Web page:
February 12, 2020
JINJA, UGANDA — As Rogers Nyombi paddles his canoe 20 meters (22 yards) out from the shore of Lake Victoria, he thinks about the career gamble that brought him here.
After high school, Nyombi worked on his sister’s fish farm for five years before he decided to try the business himself 16 months ago. “The startup capital was really high. I used up all my savings at that time, about 800,000 Ugandan shillings ($217),” Nyombi says.
The venture was no run-of-the-mill fishery. Like his sister, Nyombi invested in cage fish farming, the practice of positioning cages in bodies of water to enable fish to be fed in a controlled area and later captured easily.
In the past, poor fishing methods have led to setbacks in Uganda’s fishing industry. Those methods include small-gauge nets, which harvest tiny fish before they have a chance to breed. As a result, catches of fish species like the Nile perch and tilapia declined between 2011 and 2015, according to Uganda’s National Fisheries Resources Research Institute’s 2015 fisheries catch assessment survey.
Cage fish farming has been practiced in Uganda for fewer than 10 years, says Joseph Bwanika, assistant commissioner of aquaculture at Uganda’s Ministry of Agriculture, Animal Industry and Fisheries. He adds that the technology helps restore fish species in the lake. A 2017 survey conducted by the Lake Victoria Fisheries Organization Secretariat found a 32% increase in species like the Nile perch.
Bwanika says cage fish farming brought in 100,000 metric tons (110,231 tons) of fish in 2019. Demand is high, and there is a ready market.
“Aquaculture is a great way of increasing fish production and reducing the pressure on the lake as a result of bad fishing practices, like the use of illegal nets and catching young fish,” Bwanika says.
Patricia Lindrio, GPJ Uganda
Cage fish farming is the most viable, innovative solution to declining fish stock in Uganda, says Tony Achidria, senior public relations officer for the National Environment Management Authority. “There is a need to advocate for sustainable development for agriculture to thrive,” he says. “But it is also important for implementers of such projects to be accountable and make sure measures are put in place to protect the environment.”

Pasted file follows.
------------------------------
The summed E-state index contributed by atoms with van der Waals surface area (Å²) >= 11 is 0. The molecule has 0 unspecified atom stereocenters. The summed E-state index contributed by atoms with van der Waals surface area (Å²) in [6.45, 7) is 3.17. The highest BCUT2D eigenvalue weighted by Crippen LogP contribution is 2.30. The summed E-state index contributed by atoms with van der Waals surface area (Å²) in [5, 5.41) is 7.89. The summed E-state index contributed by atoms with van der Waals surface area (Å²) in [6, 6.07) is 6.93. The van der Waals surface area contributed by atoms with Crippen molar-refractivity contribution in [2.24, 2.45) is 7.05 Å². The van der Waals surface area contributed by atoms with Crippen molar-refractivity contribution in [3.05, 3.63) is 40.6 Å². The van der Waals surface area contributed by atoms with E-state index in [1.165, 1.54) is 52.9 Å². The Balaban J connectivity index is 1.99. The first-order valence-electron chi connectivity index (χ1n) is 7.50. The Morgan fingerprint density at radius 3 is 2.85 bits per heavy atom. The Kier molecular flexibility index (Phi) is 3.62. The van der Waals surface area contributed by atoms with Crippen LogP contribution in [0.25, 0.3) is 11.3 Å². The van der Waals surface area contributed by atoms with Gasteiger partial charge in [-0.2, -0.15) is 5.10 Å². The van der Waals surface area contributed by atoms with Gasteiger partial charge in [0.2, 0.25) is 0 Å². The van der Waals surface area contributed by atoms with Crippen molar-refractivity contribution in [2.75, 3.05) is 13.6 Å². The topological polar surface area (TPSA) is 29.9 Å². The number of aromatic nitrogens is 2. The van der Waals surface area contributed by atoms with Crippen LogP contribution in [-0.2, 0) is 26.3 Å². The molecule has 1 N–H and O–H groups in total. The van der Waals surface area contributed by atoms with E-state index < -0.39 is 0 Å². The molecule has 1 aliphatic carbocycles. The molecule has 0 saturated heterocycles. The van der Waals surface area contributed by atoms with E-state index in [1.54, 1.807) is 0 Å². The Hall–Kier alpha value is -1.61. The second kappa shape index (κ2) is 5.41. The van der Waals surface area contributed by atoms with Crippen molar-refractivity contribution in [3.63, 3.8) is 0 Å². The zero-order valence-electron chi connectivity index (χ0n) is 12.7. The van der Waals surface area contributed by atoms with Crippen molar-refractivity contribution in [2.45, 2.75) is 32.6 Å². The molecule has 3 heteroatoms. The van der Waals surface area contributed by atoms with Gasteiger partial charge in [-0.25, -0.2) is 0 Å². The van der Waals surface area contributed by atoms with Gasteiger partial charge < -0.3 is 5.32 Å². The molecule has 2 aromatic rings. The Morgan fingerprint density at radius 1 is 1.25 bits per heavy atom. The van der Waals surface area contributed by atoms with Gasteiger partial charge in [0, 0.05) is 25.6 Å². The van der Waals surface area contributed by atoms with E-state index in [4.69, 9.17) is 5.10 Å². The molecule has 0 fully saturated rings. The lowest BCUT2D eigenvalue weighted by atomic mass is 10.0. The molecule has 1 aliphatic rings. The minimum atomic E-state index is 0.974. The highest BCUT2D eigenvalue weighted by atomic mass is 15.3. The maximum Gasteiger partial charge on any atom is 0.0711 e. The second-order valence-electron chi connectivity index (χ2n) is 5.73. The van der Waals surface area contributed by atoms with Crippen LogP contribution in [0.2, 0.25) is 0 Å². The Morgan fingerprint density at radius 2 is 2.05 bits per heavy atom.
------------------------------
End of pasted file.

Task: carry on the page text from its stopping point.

That’s because the economic benefits of cage culture may not be worth the cost to the environment, says Frank Muramuzi, executive director of the National Association of Professional Environmentalists.
Some of the feeds used in cage fish farms contain chemicals that disrupt the natural growth and development in the lake, Muramuzi says. “This means you are interfering with the biodiversity within the lake. As regulators, we are not in control to know what kind of fish is being introduced into the lake,” he says.
Some have complained that cage fish farms contaminate water meant for human consumption, because the water often smells bad as it flows through nearby water tunnels. Experts say as the cage culture business grows, the needs of other individuals and businesses who rely on local bodies of water must be considered.
“Fish food pollutes the water because it is near the suction plants. This is why cages were designated an area of at least 20 meters (22 yards) offshore, but some are outside these areas,” says Kim Agnes Atwooki, public relations officer for the National Water and Sewerage Corporation. “This leads to contamination of water and means we have to spend higher costs on treating the water meant for human consumption.”
Also, some cage fish farmers don’t play by the rules and travel beyond the boundaries set for the activity, Atwooki says. “Enforcement officers need to play their part in removing illegal cages from these zones,” she says. “But it is taking longer than necessary.”
Assistant aquaculture commissioner Bwanika says the impact of cage fishing must be put in perspective.
“Factors like industrial urbanization and pollution by individuals are also major contributing factors to water pollution in this area. However, we are working on creating lasting solutions to the problem,” Bwanika says.
Patricia Lindrio, GPJ Uganda
None of these concerns seem to have dampened the enthusiasm for cage farming,
Fisherman Wilson Kamya wishes he had the resources to start a cage farm.
“My colleagues who have crossed over to cage farming boast of the benefits. They say it requires patience but is more profitable,” Kamya says.
Nyombi is excited about the future and encourages unemployed youth to try cage fish farming. He takes pride in his fish feeds and says they are the most expensive part of his business.
“My feeds are made from natural resources, so they have no effect on the lake. I always use the best and know it’s my responsibility to keep these waters clean,” Nyombi says. “That is my whole life in those cages.”